# 11.3: Reduction by Dominance

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Sometimes an $$m \times n$$ game matrix can be reduced to a $$2 \times 2$$ matrix by deleting certain rows and columns. A row can be deleted if there exists another row that will produce a payoff of an equal or better value. Similarly, a column can be deleted if there is another column that will produce a payoff of an equal or better value for the column player. The row or column that produces a better payoff for its corresponding player is said to dominate the row or column with the lesser payoff.

## Example $$\PageIndex{1}$$

For the following game, determine the optimal strategy for both the row player and the column player, and find the value of the game.

$G=\left[\begin{array}{ccc} -2 & 6 & 4 \\ -1 & -2 & -3 \\ 1 & 2 & -2 \end{array}\right] \nonumber$

Solution

We first look for a saddle point and determine that none exist. Next, we try to reduce the matrix to a $$2 \times 2$$ matrix by eliminating the dominated row.

Since every entry in row 3 is larger than the corresponding entry in row 2, row 3 dominates row 2. Therefore, a rational row player will never play row 2, and we eliminate row 2. We get

$\left[\begin{array}{ccc} -2 & 6 & 4 \\ 1 & 2 & -2 \end{array}\right] \nonumber$

Now we try to eliminate a column. Remember that the game matrix represents the payoffs for the row player and not the column player; therefore, the larger the number in the column, the smaller the payoff for the column player.

The column player will never play column 2, because it is dominated by both column 1 and column 3. Therefore, we eliminate column 2 and get the modified matrix, M, below.

$\mathrm{M}=\left[\begin{array}{cc} -2 & 4 \\ 1 & -2 \end{array}\right] \nonumber$

To find the optimal strategy for both the row player and the column player, we use the method learned in Section 11.2.

Let the row player's strategy be $$\mathrm{R}=\left[\begin{array}{ll} \mathrm{r} & 1-\mathrm{r} \end{array}\right]$$, and the column player's be strategy be $$C=\left[\begin{array}{c} c \\ 1-c \end{array}\right]$$

To find the optimal strategy for the row player, we, first, find the product RM as below.

$\left[\begin{array}{lll} \mathrm{r} & 1-\mathrm{r} \end{array}\right]\left[\begin{array}{cc} -2 & 4 \\ 1 & -2 \end{array}\right]=\left[\begin{array}{ll} -3 r+1 & 6 r-2 \end{array}\right] \nonumber$

By setting the entries equal, we get

$-3r + 1 = 6r - 2 \nonumber$

or

$r = 1/3 \nonumber. \nonumber$

Therefore, the optimal strategy for the row player is $$\left[\begin{array}{ll} 1/ 3 & 2 / 3 \end{array}\right]$$, but relative to the original game matrix it is $$\left[\begin{array}{lll} 1 / 3 & 0 & 2/3 \end{array}\right]$$.

To find the optimal strategy for the column player we, first, find the following product.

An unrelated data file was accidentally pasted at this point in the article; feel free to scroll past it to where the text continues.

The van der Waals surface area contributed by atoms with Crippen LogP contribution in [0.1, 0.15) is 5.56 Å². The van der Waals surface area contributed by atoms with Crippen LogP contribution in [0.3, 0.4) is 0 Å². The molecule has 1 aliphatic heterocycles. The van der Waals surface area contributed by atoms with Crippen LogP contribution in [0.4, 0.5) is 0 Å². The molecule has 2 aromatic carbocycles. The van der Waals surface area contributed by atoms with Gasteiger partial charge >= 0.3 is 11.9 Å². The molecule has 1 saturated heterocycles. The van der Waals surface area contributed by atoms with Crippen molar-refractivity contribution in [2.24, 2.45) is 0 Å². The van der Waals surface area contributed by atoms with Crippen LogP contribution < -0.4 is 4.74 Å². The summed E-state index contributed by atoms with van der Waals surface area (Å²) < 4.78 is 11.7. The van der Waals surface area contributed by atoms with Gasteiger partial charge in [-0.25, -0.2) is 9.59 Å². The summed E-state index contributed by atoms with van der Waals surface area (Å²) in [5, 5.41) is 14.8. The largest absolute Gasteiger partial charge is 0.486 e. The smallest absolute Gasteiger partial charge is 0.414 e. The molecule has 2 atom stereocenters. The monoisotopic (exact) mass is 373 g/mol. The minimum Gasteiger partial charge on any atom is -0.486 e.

$\left[\begin{array}{cc} -2 & 4 \\ 1 & -2 \end{array}\right]\left[\begin{array}{c} c \\ 1-c \end{array}\right]=\left[\begin{array}{c} -6 c+4 \\ 3 c-2 \end{array}\right] \nonumber$

We set the entries in the product matrix equal to each other, and we get,

$-6c + 4 = 3c - 2 \nonumber$

or

$c = 2/3 \nonumber. \nonumber$

Therefore, the optimal strategy for the column player is $$\left[\begin{array}{l} 2 / 3 \\ 1 / 3 \end{array}\right]$$, but relative to the original game matrix, the strategy for the column player is $$\left[\begin{array}{c} 2 / 3 \\ 0 \\ 1 / 3 \end{array}\right]$$.

To find the expected value, V, of the game, we have two choices: either to find the product of matrices R, M and C, or multiply the optimal strategies relative to the original matrix to the original matrix. We choose the first, and get

$\begin{array}{l} \mathrm{V}=\left[\begin{array}{lll} 1 / 3 & 2 / 3 \end{array}\right]\left[\begin{array}{cc} -2 & 4 \\ 1 & -2 \end{array}\right]\left[\begin{array}{l} 2 / 3 \\ 1 / 3 \end{array}\right] \\ \mathrm{V}=\left[\begin{array}{l} 0 \end{array}\right] \end{array} \nonumber$

Therefore, if both players play their optimal strategy, the value of the game is zero.

We summarize as follows:

## Reduction by Dominance

1. Sometimes an $$m \times n$$ game matrix can be reduced to a $$2 \times 2$$ matrix by deleting dominated rows and columns.
2. A row is called a dominated row if there exists another row that will produce a payoff of an equal or better value. That happens when there exists a row whose every entry is larger than the corresponding entry of the dominated row.
3. A column is called a dominated column if there exists another column that will produce a payoff of an equal or better value. This happens when there exists a column whose every entry is smaller than the corresponding entry of the dominated row.

This page titled 11.3: Reduction by Dominance is shared under a CC BY 4.0 license and was authored, remixed, and/or curated by Rupinder Sekhon and Roberta Bloom via source content that was edited to the style and standards of the LibreTexts platform; a detailed edit history is available upon request.